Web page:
Beaches Be Trippin\': Five Texas Coast Spots Worth the Drive

Beaches Be Trippin': Five Texas Coast Spots Worth the Drive

Arts & Culture: Let’s face it, most of us Lone Stars view the Texas coast as a poor man’s Waikiki. Hell, maybe just a poor man’s Panama Beach — only to be used... By Callie Enlow 7/10/2013
The Different Types of Roommates You Might Encounter and How to Deal

The Different Types of Roommates You Might Encounter and How to Deal

College Guide 2013: If you’re going to be in a college dorm, a spacious apartment, a cramped shared bedroom or anywhere on a college campus for that matter, be prepared for your... By Mary Caithn Scott 8/20/2013
Sky High: Getting acquainted with Christopher Ware’s Paramour

Sky High: Getting acquainted with Christopher Ware’s Paramour

Food & Drink: Christopher Ware leads our group into a lofty conference space with mile-high ceilings, two giant wooden tables and possibly the comfiest... By Jessica Elizarraras 10/1/2014
Artist on Artist: Gary Sweeney interviews Catherine Lee

Artist on Artist: Gary Sweeney interviews Catherine Lee

Arts & Culture: If I ever found myself teaching an art class, I would pack up my students and drive them to Wimberley, where I would give them a tour of... By Gary Sweeney 10/1/2014
Bavarian Brauhaus Packs in the Brats

Bavarian Brauhaus Packs in the Brats

Food & Drink: Blame it on my love of accordions and early exposure to conjunto…but I’ve got a soft spot in my heart for German food. I was originally... By Jessica Elizarraras 10/1/2014

Search hundreds of restaurants in our database.

Search hundreds of clubs in our database.

Follow us on Instagram @sacurrent

Print Email

Arts & Culture

'The Tragedy of Macbeth' closes the Proxy Theatre Company's season

Photo: Siggi Ragnar, License: N/A

Siggi Ragnar

Samantha Granberg as Hecate with witches Caroline Arroyo, Abigail Enstminger, and Chelsea Taylor

What better way for the Proxy Theatre Company to vaunt its versatility, following three contemporary productions, than to lower the curtain on its inaugural season* with a Shakespeare play? And what Shakespeare play is more appropriate for a young, ambitious troupe in a town that has been the graveyard of young, ambitious troupes than the quintessential tragedy of ambition gone amok — Macbeth? The Proxy players offer a vibrant, visceral take on the bloody Scottish play.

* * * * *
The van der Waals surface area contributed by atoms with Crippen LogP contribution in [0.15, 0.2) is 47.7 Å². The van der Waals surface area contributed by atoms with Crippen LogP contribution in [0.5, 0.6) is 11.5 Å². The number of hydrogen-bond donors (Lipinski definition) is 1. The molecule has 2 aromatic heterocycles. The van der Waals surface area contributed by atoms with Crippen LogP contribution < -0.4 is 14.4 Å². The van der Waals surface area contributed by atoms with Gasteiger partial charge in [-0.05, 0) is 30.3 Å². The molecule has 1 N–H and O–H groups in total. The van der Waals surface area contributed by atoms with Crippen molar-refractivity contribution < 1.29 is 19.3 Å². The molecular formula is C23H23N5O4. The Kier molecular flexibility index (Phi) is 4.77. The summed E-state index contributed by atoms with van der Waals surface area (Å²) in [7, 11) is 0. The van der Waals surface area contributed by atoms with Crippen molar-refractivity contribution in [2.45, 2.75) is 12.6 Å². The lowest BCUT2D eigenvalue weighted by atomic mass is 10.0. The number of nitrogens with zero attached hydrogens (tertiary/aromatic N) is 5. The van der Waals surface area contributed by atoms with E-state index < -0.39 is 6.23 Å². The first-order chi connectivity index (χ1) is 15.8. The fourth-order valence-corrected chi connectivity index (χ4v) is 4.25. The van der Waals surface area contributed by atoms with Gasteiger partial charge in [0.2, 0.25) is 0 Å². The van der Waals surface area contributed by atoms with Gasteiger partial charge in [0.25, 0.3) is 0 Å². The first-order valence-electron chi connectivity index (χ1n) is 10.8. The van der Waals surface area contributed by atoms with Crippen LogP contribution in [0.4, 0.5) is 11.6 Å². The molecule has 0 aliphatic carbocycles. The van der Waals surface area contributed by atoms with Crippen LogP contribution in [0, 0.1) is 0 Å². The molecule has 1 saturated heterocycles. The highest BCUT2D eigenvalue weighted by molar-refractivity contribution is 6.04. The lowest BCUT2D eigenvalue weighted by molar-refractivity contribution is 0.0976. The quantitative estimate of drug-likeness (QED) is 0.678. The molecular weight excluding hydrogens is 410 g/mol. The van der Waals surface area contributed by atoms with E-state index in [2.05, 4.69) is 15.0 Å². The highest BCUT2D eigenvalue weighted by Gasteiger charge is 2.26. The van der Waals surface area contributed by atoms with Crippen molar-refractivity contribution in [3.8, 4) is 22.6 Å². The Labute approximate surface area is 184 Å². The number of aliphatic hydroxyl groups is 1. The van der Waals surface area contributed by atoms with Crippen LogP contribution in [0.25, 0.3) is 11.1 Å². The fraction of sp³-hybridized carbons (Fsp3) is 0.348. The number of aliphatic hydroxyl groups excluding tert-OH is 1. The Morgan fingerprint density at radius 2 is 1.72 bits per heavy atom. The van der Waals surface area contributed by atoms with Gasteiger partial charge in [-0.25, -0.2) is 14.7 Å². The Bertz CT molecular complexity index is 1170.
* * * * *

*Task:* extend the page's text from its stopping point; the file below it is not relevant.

"This castle hath a pleasant seat," says Duncan at the outset of his fatal visit to Macbeth's home in Inverness. But when Sal Valdez, playing the hapless King of Scotland, utters that line in Act One the only seats around are bare wooden benches. Lacking a permanent home or a bounteous budget, Proxy has been borrowing venues for each production. After considering an outdoor site for Macbeth, they settled on a stark industrial South Side space that can scarcely hold an audience of 20. The result is an extraordinarily intimate encounter with mayhem in the Scottish monarchy. During the final, violent clash between Macduff (played by director Nathan Thurman) and Macbeth, a spectator has reason to fear the slash of an errant blade. When, pushing a shopping cart and hissing and cackling like deranged bag ladies, the Three Witches (Chelsea Taylor, Caroline Arroyo, and Abigail Enstminger) mix their toxic brew in a bubbling cauldron, a splash of blood or something worse could stain a viewer's socks.

"When shall we three meet again," asks the First Witch, "In thunder, lightning, or in rain?" The evening I attended, her words were answered by clamorous clangs and screeches. The performance takes place beside a railroad track, at 1907 South St. Mary's, and several times throughout the evening a freight train rumbled past, drowning out the actors' lines. At times, the external sound effects can be fortuitous, as when Macbeth, about to murder sleeping Duncan, said "the bell invites me" as a railroad whistle shrieked. The recurring racket outside, like the famous knocking at the gate in Act Two, matches the turmoil in a kingdom where fair is foul and foul is fair in the mind of the man who usurps the crown. The barking of some nearby dog during Macbeth's "tomorrow and tomorrow" speech underscored the hollowness of all the sound and fury. However, when introspective moments were drowned out by the din of steel pounding tracks, the site seemed more appropriate to August Wilson's Two Trains Running.

"Are you a man?" Lady Macbeth asks her hesitant husband. Spiritual sister to Hecate and the Witches, Sarah Nixon's Lady M. is a fierce foe of the patriarchy who nevertheless knows that she must unsex herself in order to use her man to get her way. She is eventually destroyed by the realization that "What's done cannot be undone." Yet at the outset of the play, Macbeth and his Lady are an attractive power couple. But Aaron Aguilar**, the company's artistic director who also plays Macbeth, never loses a strain of sweetness, even when committing heinous acts.

Recently in Arts & Culture
We welcome user discussion on our site, under the following guidelines:

To comment you must first create a profile and sign-in with a verified DISQUS account or social network ID. Sign up here.

Comments in violation of the rules will be denied, and repeat violators will be banned. Please help police the community by flagging offensive comments for our moderators to review. By posting a comment, you agree to our full terms and conditions. Click here to read terms and conditions.
comments powered by Disqus